Thanks for the feedback all.
     
  7. FutureProf88

    FutureProf88 Well-Known Member

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    I'll echo the "just be upfront." When I bought my 2204 I knew that it had been hot-rodded, and I just wanted to play it for a little while to make sure I liked it. The seller was fine with that and actually let me hang out with the amp for an afternoon and really put it through its paces. When I've sold stuff that's non-original I try to be as straightforward as I can about what's been done, and if it's something that has to be shipped I tell the buyer that as long as they're willing to pay return shipping I'll give them a refund less the shipping cost to get it to them. I don't want the sale to be strictly "test drive my gear on my shipping dime," but I also don't want them to feel like they're stuck with a piece of gear that just isn't going to work for them.
     
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  8. trax1139

    trax1139 Well-Known Member

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    The average newbie guy with money who reads a lot of “info” on the web might jump. I wouldn’t give 15 cents for any amp that’s been modified unless I personally know the seller and or tech that did the work.
     
  9. RCM 800

    RCM 800 Well-Known Member

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    I wouldn't have a problem buying a modded amp as long as the mods were researchable. Same with replacement parts as long as they are quality parts. I would want to see the pics of the mods just to make sure they weren't done shoddily.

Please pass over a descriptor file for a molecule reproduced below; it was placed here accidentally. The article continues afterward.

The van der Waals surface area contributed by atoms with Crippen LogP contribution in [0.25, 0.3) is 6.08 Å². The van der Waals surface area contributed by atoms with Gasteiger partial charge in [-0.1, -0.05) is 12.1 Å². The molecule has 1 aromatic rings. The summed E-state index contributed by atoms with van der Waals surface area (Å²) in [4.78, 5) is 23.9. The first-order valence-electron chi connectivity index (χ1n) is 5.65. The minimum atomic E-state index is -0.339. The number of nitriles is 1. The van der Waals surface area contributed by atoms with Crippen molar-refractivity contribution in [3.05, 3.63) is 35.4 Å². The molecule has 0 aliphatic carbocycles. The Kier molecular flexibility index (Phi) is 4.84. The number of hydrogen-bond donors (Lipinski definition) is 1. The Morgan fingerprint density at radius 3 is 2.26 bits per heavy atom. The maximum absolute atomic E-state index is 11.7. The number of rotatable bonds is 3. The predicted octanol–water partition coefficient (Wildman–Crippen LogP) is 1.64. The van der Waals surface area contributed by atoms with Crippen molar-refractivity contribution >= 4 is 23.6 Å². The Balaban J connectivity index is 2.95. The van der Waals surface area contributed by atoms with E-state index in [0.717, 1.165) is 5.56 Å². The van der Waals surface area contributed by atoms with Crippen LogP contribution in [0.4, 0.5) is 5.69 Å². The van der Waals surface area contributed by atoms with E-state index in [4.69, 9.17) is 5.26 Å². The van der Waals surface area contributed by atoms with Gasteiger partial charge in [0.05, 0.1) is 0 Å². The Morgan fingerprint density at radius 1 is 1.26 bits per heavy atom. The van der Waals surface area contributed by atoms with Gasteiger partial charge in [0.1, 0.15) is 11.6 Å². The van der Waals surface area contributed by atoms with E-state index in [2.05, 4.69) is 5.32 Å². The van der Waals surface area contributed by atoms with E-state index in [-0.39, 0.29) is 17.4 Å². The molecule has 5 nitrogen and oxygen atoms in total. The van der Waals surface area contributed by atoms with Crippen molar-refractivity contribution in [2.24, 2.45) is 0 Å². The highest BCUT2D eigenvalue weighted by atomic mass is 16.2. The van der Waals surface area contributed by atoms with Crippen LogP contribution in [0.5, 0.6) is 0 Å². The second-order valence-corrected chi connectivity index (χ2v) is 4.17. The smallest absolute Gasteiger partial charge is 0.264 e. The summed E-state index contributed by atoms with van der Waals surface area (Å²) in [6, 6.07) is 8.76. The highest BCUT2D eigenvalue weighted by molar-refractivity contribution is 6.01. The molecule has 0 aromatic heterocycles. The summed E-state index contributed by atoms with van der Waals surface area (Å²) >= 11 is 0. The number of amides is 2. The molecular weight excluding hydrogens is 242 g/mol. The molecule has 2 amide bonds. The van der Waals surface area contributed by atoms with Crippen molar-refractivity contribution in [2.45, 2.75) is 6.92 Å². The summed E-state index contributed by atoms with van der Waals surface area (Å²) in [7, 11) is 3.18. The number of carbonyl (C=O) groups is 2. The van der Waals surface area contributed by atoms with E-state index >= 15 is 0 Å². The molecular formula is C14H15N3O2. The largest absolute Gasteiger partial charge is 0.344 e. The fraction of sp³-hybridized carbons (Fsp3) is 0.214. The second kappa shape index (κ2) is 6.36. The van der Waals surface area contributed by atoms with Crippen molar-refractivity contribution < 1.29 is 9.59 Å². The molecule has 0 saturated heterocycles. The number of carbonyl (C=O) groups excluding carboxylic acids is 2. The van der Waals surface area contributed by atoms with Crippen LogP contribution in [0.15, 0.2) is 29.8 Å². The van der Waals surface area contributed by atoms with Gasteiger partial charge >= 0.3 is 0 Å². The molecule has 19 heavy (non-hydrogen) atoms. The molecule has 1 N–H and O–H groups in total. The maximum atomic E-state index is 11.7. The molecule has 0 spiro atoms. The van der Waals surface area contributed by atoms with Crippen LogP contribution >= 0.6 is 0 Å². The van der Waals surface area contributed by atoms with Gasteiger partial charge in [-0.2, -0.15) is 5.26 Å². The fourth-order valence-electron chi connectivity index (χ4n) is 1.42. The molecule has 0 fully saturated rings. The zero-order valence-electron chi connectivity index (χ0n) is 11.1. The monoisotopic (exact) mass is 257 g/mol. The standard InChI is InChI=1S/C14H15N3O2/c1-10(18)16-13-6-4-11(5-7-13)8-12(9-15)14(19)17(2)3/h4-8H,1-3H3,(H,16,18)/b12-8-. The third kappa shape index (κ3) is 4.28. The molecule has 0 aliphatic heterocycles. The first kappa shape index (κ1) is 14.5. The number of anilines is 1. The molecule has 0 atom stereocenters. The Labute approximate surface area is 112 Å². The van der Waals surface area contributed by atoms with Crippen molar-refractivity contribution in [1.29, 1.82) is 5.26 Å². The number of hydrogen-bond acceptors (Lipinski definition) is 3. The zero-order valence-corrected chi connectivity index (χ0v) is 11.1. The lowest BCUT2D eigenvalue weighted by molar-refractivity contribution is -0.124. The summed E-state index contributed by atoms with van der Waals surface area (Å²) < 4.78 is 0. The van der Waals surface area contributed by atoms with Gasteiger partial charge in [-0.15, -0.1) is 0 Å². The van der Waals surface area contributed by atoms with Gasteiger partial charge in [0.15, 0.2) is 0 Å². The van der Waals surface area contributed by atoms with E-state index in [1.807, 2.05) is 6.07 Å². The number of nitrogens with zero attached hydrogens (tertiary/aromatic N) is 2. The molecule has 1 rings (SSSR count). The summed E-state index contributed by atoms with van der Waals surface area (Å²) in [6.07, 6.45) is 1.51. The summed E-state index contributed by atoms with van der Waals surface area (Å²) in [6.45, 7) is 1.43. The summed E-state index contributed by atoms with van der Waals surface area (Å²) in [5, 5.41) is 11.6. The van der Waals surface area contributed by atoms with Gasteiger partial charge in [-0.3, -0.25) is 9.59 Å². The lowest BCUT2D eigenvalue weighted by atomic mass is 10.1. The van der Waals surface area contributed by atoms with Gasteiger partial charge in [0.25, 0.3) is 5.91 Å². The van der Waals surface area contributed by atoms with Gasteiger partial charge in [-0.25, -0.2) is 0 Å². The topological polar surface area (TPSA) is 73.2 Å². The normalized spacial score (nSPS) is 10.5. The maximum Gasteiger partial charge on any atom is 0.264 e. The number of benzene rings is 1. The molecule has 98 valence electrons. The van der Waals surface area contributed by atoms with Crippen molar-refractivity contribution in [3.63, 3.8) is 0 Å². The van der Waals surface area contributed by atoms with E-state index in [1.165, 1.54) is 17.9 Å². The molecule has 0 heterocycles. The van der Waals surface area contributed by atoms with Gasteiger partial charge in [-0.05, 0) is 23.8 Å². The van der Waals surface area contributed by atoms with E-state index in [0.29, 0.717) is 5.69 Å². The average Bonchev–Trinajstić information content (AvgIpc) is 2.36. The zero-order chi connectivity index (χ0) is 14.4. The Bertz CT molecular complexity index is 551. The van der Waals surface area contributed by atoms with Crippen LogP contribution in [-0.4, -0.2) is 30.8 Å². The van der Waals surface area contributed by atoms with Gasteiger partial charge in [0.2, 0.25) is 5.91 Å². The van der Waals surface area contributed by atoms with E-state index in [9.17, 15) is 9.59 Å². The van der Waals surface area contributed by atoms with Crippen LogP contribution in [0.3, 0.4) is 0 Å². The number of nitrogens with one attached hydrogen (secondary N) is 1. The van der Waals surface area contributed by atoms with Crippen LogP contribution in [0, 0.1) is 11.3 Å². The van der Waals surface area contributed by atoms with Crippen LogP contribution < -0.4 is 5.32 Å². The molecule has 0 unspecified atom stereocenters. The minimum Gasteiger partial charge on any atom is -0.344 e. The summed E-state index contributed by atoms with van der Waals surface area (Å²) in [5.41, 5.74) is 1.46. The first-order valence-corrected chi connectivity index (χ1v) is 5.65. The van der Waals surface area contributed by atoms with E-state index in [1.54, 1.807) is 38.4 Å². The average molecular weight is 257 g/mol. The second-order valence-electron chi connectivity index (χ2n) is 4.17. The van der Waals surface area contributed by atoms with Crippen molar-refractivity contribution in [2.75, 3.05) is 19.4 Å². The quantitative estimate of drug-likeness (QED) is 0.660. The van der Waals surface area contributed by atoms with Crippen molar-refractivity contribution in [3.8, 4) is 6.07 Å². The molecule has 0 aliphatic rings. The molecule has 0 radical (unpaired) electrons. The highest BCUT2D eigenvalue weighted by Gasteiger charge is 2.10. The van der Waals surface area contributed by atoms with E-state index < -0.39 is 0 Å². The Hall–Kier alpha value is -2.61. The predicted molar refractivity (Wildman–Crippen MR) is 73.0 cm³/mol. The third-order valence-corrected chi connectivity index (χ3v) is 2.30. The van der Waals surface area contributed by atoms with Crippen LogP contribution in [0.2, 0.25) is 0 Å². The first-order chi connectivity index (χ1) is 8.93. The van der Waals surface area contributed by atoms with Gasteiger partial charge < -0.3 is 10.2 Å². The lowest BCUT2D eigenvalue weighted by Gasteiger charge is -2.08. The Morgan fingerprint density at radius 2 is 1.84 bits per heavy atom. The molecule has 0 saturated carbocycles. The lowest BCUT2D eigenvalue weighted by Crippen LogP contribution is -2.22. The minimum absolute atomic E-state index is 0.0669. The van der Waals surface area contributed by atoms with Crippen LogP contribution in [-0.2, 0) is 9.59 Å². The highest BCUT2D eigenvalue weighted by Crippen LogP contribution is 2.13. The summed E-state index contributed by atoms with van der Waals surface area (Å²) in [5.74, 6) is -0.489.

10. KraftyBob

    KraftyBob Well-Known Member Gold Supporting Member

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    Good points. There's a lot online about the snubber mod for the Tweaker and I have pics of the replacement OT - a ClassicTone 40-18087, 20W OT so it's a good unit - better than the original.

    I am going to re-install the caps and reverse the snubber mod though. I don't want to risk that affecting someone buying it.
     
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  11. bigbadorange

    bigbadorange Well-Known Member

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    Agreed, I actually search for modded amps and want to know the why, what the mod does, any documentation (what was replaced, and what was it replaced with), and pics. (can you solder? or are you like me where my solder joints look like a WWII bombing raid with bent wires and blobs of solder everwhere). If it is a popular mod, it may take a little more time, but you may just get a bit more $$$ for the right buyer. In essense, I want to be able to tell my local amp tech EXACTLY what was done to it if I ever have an issue.
     
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  12. Old Punker

    Old Punker Well-Known Member

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    +1 Couldn't have said it better myself. :agreed:
     
  13. Old Punker

    Old Punker Well-Known Member

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    :lol::lol::lol::lol:
     
  14. thetragichero

    thetragichero Well-Known Member

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    leave it modded of it sounds better, just include what you did in the listing and what it improved
     
  15. saxon68

    saxon68 Well-Known Member

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    Tell them about the mod and have them play it and decide with their ears.